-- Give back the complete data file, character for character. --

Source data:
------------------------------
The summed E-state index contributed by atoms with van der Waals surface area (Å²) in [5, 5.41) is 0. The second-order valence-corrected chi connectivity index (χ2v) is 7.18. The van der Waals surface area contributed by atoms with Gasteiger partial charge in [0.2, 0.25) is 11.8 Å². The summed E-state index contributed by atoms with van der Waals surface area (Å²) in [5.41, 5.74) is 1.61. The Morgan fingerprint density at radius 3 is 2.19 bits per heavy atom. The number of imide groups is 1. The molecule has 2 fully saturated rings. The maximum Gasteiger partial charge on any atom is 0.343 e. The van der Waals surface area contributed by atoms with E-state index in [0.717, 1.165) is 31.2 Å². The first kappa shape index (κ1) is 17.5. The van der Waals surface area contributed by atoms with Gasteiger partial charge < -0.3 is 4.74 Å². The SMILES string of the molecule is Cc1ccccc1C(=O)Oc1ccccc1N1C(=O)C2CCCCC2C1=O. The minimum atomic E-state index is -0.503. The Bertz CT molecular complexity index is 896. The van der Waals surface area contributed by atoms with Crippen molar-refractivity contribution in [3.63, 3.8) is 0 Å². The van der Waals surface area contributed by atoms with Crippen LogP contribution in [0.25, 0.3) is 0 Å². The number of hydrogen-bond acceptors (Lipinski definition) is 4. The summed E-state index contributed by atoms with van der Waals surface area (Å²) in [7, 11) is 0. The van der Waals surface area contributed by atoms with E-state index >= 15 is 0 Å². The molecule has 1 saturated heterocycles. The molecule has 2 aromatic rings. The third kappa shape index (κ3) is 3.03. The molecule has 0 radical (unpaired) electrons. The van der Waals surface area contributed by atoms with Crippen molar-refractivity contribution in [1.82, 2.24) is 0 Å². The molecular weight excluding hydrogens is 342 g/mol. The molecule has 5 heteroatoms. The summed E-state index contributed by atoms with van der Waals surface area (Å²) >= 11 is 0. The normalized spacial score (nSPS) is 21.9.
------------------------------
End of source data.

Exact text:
The summed E-state index contributed by atoms with van der Waals surface area (Å²) in [5, 5.41) is 0. The second-order valence-corrected chi connectivity index (χ2v) is 7.18. The van der Waals surface area contributed by atoms with Gasteiger partial charge in [0.2, 0.25) is 11.8 Å². The summed E-state index contributed by atoms with van der Waals surface area (Å²) in [5.41, 5.74) is 1.61. The Morgan fingerprint density at radius 3 is 2.19 bits per heavy atom. The number of imide groups is 1. The molecule has 2 fully saturated rings. The maximum Gasteiger partial charge on any atom is 0.343 e. The van der Waals surface area contributed by atoms with E-state index in [0.717, 1.165) is 31.2 Å². The first kappa shape index (κ1) is 17.5. The van der Waals surface area contributed by atoms with Gasteiger partial charge < -0.3 is 4.74 Å². The SMILES string of the molecule is Cc1ccccc1C(=O)Oc1ccccc1N1C(=O)C2CCCCC2C1=O. The minimum atomic E-state index is -0.503. The Bertz CT molecular complexity index is 896. The van der Waals surface area contributed by atoms with Crippen molar-refractivity contribution in [3.63, 3.8) is 0 Å². The van der Waals surface area contributed by atoms with Crippen LogP contribution in [0.25, 0.3) is 0 Å². The number of hydrogen-bond acceptors (Lipinski definition) is 4. The summed E-state index contributed by atoms with van der Waals surface area (Å²) in [7, 11) is 0. The van der Waals surface area contributed by atoms with E-state index >= 15 is 0 Å². The molecule has 1 saturated heterocycles. The molecule has 2 aromatic rings. The third kappa shape index (κ3) is 3.03. The molecule has 0 radical (unpaired) electrons. The van der Waals surface area contributed by atoms with Crippen molar-refractivity contribution in [1.82, 2.24) is 0 Å². The molecular weight excluding hydrogens is 342 g/mol. The molecule has 5 heteroatoms. The summed E-state index contributed by atoms with van der Waals surface area (Å²) >= 11 is 0. The normalized spacial score (nSPS) is 21.9.